It’s difficult to think of a commodity more ubiquitous than metal. From mining and trading through to production and manufacturing, it touches almost every sector imaginable. The location and extraction of metals around the world such as copper, aluminium, steel and zinc provide the foundation on which construction industries operate. Not to mention the essential role metals play in the manufacture of key technologies that facilitate our everyday lives. One thing is for certain: metal has always been in high demand, and likely always will be.
But how businesses that trade metal run their operation is something that’s likely to come under increased scrutiny in the months and years to come. Any organisation that has a stake in metal as a resource will face a unique two-pronged challenge as we move into 2021. Put simply, they will have to balance economic risk with long-term sustainability.
A decade of change?
With climate change, sustainability and the concept of a circular economy so high in the public conscience, there’s been a seismic shift in the way companies operate. One revelation is that in order for a business to have a positive impact on the pursuit of sustainability, it doesn’t necessarily have to forgo profit. In fact, there are countless businesses around the world that operate in what many would regard as non-green industries, such as oil and non-renewable energy, who are making great strides toward limiting their carbon footprint while still providing a vital service, often on a global scale.
The UN refers to the next ten years as a ‘decade of change’ in which all businesses, regardless of sector or industry, come together in order to move the needle on climate change and sustainability. The UN Global Compact was set up with this in mind, and has already welcomed more than 12,000 businesses into the fold from a variety of backgrounds to share and collaborate in building a more sustainable future.
One thing gleaned from initiatives like the UN Global Compact is that sustainability is bigger than any one resource or any single organisation. It’s about the data-driven transformation of things like supply chains, logistics and distribution. If a business can tighten up these areas in the interests of profit, it can do the same in the interests of sustainability. There’s very little reason that profit and sustainability should remain mutually exclusive in 2021.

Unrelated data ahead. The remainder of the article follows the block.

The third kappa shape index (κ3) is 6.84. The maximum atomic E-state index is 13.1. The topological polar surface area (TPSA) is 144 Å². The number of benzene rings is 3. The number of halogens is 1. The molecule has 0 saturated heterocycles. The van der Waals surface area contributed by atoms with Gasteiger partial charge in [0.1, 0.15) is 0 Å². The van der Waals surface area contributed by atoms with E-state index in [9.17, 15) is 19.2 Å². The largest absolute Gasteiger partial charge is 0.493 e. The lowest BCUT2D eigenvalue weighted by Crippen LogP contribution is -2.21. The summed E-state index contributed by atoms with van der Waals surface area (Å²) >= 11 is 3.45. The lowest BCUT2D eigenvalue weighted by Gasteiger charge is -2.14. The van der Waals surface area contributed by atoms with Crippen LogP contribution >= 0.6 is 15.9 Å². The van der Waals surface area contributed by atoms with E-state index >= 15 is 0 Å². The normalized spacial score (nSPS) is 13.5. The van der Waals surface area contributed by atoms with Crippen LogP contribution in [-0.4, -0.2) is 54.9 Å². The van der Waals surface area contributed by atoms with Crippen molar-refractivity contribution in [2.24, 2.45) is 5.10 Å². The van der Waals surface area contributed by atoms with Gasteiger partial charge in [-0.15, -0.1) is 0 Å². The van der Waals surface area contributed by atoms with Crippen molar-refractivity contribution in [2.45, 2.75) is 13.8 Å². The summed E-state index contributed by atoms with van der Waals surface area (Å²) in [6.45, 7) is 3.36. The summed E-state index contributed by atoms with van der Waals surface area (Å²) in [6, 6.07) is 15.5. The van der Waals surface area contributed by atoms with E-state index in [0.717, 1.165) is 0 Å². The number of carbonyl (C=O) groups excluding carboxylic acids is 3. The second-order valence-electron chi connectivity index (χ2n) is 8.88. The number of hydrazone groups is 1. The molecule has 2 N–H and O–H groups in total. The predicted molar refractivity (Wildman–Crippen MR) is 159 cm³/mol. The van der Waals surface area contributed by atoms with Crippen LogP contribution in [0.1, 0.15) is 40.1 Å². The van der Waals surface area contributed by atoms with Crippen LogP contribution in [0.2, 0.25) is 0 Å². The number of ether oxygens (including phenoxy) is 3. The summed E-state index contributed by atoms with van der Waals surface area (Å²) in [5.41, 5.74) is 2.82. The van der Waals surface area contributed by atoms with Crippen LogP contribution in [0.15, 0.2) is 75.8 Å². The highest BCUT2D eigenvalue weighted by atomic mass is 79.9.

The greening of metals
Anybody would be forgiven for thinking that metals fall into the same non-green category as the oil or gas industry. But as we’ve already pointed out, carbon neutrality isn’t a zero-sum game and even the most unlikely of businesses can have a material impact on the journey toward sustainability. In 2020, the London Metal Exchange announced that it would be launching a separate spot exchange for trading low-carbon metal. This marks the first time the exchange has ever traded metal based on its environmental footprint in its 140-year history.
Mining companies around the world are already taking great strides to limit their impact on the environment in order to retain businesses and preserve their reputation. In fact, the ‘green mining’ market is predicted to grow from $9 billion USD in 2019 to almost $13 billion in 2024, in part driven by mounting public pressure and new government regulations. The ‘greening of metals’ is likely to continue in the coming years, giving metals traders a unique opportunity to contribute to the fight against climate change. But in order to do so, they’re going to need to meticulously balance risk and profit with sustainability, and that’s where data comes into play.
A volatile market
Metals traders are no stranger to a volatile market place. That volatility, recently driven by macroeconomic flux, Brexit and climate change, has only been exacerbated by the COVID-19 pandemic. According to the National Association of Manufacturers (NAM), more than 80% of metals manufacturers expect the pandemic to have a profound financial impact on their business. It wouldn’t be unreasonable for metals traders to prioritise short-term financial stability and revenue over sustainability, but with the right technology in place it’s a choice they won’t have to make.
Profit and principle can co-exist in 2021 thanks to data, insight and technology. By accelerating digital change and arming themselves with trading tools that can provide real-time analysis and aid minute-by-minute decision making, metals traders can safely balance profits with environmental impact. A fully integrated trading platform could factor in supply lines, traceability, provenance and logistics on each and every potential deal, giving traders a 360-degree real-time insight into the environmental footprint of the trades they’re considering.
The greening of metals has long since begun. It’s time for traders to join the decade of change and propel themselves forward with actionable, data-driven intelligence. This year might bring a two-pronged challenge, but where there’s a challenge there’s always opportunity.
Tasja Botha, Managing Director, Commodities Portfolio at Brady Technologies